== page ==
As I write this, I’m in the midst of paternity leave after Baby Amzi’s arrival.
Taking time off after you have a baby is critical. I’m so grateful that I can take a full month off, due to the support of my company and my colleagues, combining parental leave and paid time off.
So many companies don’t offer ANY parental leave. I have so many friends, men and women, that had to rush back to work way too early after having a baby. Others have very progressive policies. My friend Julia Beck is leading the way in advocating for companies to do more than meet the bare minimum in dealing with new parents on leave and as they return to work.
I clearly believe more time with your expanding family is better, but understand the realities dads face in the United States. Not all of us are afforded the opportunity to take as much time off as we would like. And I won’t even begin to discuss parental leave in the United States vs. the rest of the world today.
Whether you take a little bit of time or a lot of time, there is one constant truth: paternity leave is effing hard!
Don’t get me wrong, it’s happy and wonderful and incredible, too. But it’s hard.
Let me count the ways:
- Sleep. As in, the thing you used to get, but don’t get any more. Even the BEST sleeping babies max out at 3-4 hour stretches of shut-eye.
- Stains. You have them on all your clothing. And on your bed. You aren’t sure what caused the stain, who it came out of, or how long it’s been there.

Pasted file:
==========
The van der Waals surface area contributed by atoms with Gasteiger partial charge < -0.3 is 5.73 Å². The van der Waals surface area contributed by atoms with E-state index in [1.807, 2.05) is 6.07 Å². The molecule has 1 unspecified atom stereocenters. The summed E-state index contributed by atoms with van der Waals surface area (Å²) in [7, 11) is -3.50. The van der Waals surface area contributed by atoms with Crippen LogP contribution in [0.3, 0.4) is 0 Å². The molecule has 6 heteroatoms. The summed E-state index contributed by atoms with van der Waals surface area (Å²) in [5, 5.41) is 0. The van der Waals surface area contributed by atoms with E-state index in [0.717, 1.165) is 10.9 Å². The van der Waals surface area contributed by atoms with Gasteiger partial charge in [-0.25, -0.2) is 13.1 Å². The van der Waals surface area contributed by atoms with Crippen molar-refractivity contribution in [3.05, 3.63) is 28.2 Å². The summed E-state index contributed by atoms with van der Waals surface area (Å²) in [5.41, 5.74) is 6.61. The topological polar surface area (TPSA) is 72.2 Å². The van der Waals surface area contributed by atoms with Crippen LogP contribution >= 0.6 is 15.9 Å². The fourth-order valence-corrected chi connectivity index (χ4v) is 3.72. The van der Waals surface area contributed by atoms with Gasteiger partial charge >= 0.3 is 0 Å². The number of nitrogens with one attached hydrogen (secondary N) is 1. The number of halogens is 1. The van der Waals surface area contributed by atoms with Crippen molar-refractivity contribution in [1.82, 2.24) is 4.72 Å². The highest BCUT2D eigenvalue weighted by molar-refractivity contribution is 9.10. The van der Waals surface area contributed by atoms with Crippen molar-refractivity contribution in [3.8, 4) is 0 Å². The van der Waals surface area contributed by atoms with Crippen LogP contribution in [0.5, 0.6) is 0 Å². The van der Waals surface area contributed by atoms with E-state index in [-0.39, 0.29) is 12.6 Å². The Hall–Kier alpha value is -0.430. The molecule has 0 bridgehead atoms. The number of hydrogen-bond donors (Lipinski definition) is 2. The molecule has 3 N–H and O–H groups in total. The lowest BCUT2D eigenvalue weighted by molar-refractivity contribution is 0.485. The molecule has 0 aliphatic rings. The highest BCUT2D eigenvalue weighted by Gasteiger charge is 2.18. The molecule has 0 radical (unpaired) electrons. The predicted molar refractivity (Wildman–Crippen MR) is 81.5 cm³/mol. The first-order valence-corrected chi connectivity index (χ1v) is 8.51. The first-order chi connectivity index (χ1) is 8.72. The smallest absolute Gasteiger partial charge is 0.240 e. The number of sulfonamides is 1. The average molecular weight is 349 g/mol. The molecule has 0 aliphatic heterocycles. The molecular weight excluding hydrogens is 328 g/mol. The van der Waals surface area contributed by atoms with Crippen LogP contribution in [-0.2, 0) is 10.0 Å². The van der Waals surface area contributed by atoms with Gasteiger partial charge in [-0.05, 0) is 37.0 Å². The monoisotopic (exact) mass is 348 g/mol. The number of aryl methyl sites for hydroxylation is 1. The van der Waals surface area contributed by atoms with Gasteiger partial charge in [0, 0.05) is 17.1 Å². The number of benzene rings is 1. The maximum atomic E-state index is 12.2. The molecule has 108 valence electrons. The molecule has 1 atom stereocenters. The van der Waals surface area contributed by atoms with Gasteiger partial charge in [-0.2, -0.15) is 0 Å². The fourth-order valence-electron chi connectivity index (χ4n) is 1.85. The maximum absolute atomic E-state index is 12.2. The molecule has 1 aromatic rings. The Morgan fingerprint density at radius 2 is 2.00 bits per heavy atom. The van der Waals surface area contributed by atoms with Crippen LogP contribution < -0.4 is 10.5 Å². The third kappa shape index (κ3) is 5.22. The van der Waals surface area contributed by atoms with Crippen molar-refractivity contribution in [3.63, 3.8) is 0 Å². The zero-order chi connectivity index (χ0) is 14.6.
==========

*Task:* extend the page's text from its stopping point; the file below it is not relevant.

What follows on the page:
- Changing an explosive diaper at 4am…your idea of a good time? Not mine.
- The crying. Soon, you will learn the difference between your baby’s cries. There are different types of crying for hunger and tired and those blow-out diapers.
- Hosting. Everyone you know wants to visit the baby. This is a blessing! I’m in no way complaining about that. But I will say that preparing for a bris (Jewish circumcision ceremony) in our home eight days after having a baby, was akin to competing on American Ninja Warrior for a week straight. Remember, Momma Bear is devoted to the baby. Basically everything else is on you.
- Other Kids. Keeping our two older kids on somewhat of a normal schedule (eating, sleeping, daycare, bathing) when you haven’t slept, are covered in stains, etc., is a massive challenge. And if they have a school presentation or project? Heaven help you…
- Hunter and Gatherer. You, Big Poppa (and other non-birthing parent), are the one responsible for just about everything outside of the newborn. With our daughter, I spent most of my paternity leave running between the grocery store, Home Depot, and Target. Thankfully, advances in online shopping and delivery have reduced SOME of the back-and-forth, but not all of it. Keep in mind that Momma Bear and Baby Bear just went through perhaps the most physically traumatic natural event of all time. You have to take care of them.
- House Work. One of the benefits of being home all day for a period of time is the ability to cross house projects off your master to-do list. This is a perfect time to do these things, as it will definitely make Momma Bear happier when you go back to work, but there is definitely guilt. Every moment you spend away from the baby is not fun. Even if you are doing things to benefit your family.
Paternity leave is not a vacation. It’s work. A LOT of work. It should be work. You had a damn baby!
And you are the right man to handle the challenges. Just make sure you get enough baby snuggles.